By remembering that “Jesus calls us to a unity of life — to a faith that embraces all of life,” Archbishop José H. Gomez of Los Angeles advises.
In his most recent column for the archdiocesan paper, he writes:
we owe God the duty of our sincere and true faith. That means we can never allow our beliefs to be watered-down. We can’t forget about the Church’s teachings and the demands of God’s law when we are engaged in our public life.
There are certain “non-negotiables” in Catholic social teaching. As we all know, there are some laws and tendencies in our society that violate God’s laws and the natural rights and dignity of the human person.
Abortion and euthanasia are never allowed because they involve the direct taking of innocent human life. There is also no negotiating the God-given definition of marriage and family based on the permanent and exclusive union of one man and one woman.
But on most of the big issues today — issues like taxes and government spending, immigration, or how best to help the poor — there are moral principles that we should consider. But sincere and faithful Catholics are always going to have legitimate differences of opinion over how best to apply the Church’s moral principles.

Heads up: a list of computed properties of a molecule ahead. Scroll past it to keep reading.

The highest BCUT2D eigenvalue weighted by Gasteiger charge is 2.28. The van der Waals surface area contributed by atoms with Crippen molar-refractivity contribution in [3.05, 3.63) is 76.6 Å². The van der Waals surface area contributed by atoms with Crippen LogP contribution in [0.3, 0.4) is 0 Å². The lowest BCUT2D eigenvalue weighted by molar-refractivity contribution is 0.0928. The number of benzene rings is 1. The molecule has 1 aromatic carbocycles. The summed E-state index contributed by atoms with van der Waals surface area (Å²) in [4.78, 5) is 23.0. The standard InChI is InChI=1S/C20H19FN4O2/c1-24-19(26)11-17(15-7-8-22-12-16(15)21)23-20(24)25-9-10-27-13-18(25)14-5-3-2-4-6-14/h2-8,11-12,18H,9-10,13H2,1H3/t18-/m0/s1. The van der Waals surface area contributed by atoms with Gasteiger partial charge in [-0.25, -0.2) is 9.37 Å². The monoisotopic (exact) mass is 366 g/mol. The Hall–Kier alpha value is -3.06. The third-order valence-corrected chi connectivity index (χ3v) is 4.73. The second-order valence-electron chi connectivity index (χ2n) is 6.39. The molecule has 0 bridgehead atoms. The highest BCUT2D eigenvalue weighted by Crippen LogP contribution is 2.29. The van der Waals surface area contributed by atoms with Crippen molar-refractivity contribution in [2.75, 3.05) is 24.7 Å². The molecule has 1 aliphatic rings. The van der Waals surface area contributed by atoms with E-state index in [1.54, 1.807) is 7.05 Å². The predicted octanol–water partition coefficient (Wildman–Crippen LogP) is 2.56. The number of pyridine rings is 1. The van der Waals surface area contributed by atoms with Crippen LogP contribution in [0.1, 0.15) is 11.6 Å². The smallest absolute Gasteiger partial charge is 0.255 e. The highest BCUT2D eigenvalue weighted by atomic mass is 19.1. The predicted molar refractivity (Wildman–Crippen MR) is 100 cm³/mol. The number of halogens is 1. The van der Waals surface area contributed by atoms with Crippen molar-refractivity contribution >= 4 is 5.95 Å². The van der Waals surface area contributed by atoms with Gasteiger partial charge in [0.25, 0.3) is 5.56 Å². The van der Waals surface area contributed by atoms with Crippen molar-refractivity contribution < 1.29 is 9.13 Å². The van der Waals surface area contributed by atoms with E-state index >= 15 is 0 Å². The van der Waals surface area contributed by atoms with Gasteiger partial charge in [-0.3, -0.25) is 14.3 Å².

The most important thing is to form our consciences. We have to make sure our participation and our contributions always reflect the moral and religious values that we find in the Scriptures and in the teachings of our Church.
So as we enter the final weeks of what has been an intense election campaign, we need to pray for one another and our country. We give our country our best as citizens when we are trying to be totally faithful to the teachings of Christ and his Church.
Could every American of faith pray for one another and our nation these next weeks? So that citizens may approach voting with wisdom and love. And share. Share what you know. Share what clarifies. Share Archbishop Gomez above or George Weigel here. Share Helen Alvaré here. Know you’re not alone.